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Successful Enterprise Social Computing Adoption

This article is part of the Best Practices White Paper Enterprise Social Networking & Collaboration [July/August 2009]


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The seismic success of Facebook, Wikipedia, Twitter and other social computing tools sets the bar pretty high for social computing initiatives within the enterprise. Though viral in the consumer realm, social computing tools require careful handling—and sometimes a little push—to achieve the desired results in a business context.

What businesses typically expect out of social computing tools are powerful new ways to discover expertise in a distributed organization; collaborate across roles, departments and divisions; recruit and retain employees; capture knowledge from an evolving workforce; and innovate at a faster pace.

Social computing can and does deliver these things, but it’s a myth that it happens automatically. So here are six steps you can take to ensure you get the results you want from your enterprise social computing program.

1. Identify business problems that social computing will solve. In addition to yielding broad business benefits, enterprise social computing can help solve concrete business problems. To get the most out of your initiative, identify those problems at a bedrock level. Instead of "better customer relationship management (CRM)," discrete business problems might be: initial customer response is not timely; customer problem resolution is not timely; and/or overall customer satisfaction is marginal at best.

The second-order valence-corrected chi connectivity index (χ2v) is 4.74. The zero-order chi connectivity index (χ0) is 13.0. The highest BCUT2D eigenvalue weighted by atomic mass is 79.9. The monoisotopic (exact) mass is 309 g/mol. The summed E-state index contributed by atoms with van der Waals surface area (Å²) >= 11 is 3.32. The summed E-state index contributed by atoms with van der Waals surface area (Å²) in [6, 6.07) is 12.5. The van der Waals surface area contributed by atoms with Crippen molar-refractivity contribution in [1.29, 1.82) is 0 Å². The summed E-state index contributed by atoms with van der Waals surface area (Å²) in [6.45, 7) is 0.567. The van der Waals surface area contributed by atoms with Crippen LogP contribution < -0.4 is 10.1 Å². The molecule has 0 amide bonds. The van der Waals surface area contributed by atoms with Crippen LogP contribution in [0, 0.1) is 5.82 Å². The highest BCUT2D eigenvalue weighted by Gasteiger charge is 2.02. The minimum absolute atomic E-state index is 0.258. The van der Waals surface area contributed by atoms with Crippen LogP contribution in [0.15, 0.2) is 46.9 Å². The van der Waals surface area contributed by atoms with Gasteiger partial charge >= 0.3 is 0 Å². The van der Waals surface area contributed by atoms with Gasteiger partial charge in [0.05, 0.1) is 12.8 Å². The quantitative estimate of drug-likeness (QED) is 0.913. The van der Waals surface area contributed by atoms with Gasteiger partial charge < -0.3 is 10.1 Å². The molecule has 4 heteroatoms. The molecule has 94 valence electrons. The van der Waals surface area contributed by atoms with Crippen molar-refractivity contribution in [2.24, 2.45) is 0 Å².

When you’ve identified the discrete problems, add realistic "phase one" goals with key performance indicators (KPIs).

  • Initial customer response is not timely. Reduce the time from customer initial contact to response by 15%;
  • Customer problem resolution is not timely. Reduce time between initial customer contact and problem resolution by 7%; and
  • Overall customer satisfaction is marginal at best. Increase the average quarterly customer survey rating by 20%.

2. Define use cases of social computing solving those problems. Develop use cases to attack these carefully defined problems. Include the actors and events for each. Continuing with our CRM example, a use case could be:

  • Customer presents a challenging product question;
  • Account manager reaches out to community of individuals with expertise about the customer and the product;
  • Some community members respond; others critique the input via attention data such as ratings, comments and tags;
  • Account manager filters responses with the help of the attention data; answers customer, provides resolution; updates community with specific customer resolution; and generalizes feedback and updates customer support knowledge base.

3. Select the correct tools. Now that you know what the steps in your use case are, it’s a question of selecting the right tools. Among the more common choices for the enterprise are blogs, wikis, social profiles, social bookmarking, communities, discussion forums, tagging, micro-blogging, activity streams, status updates, voting and rating.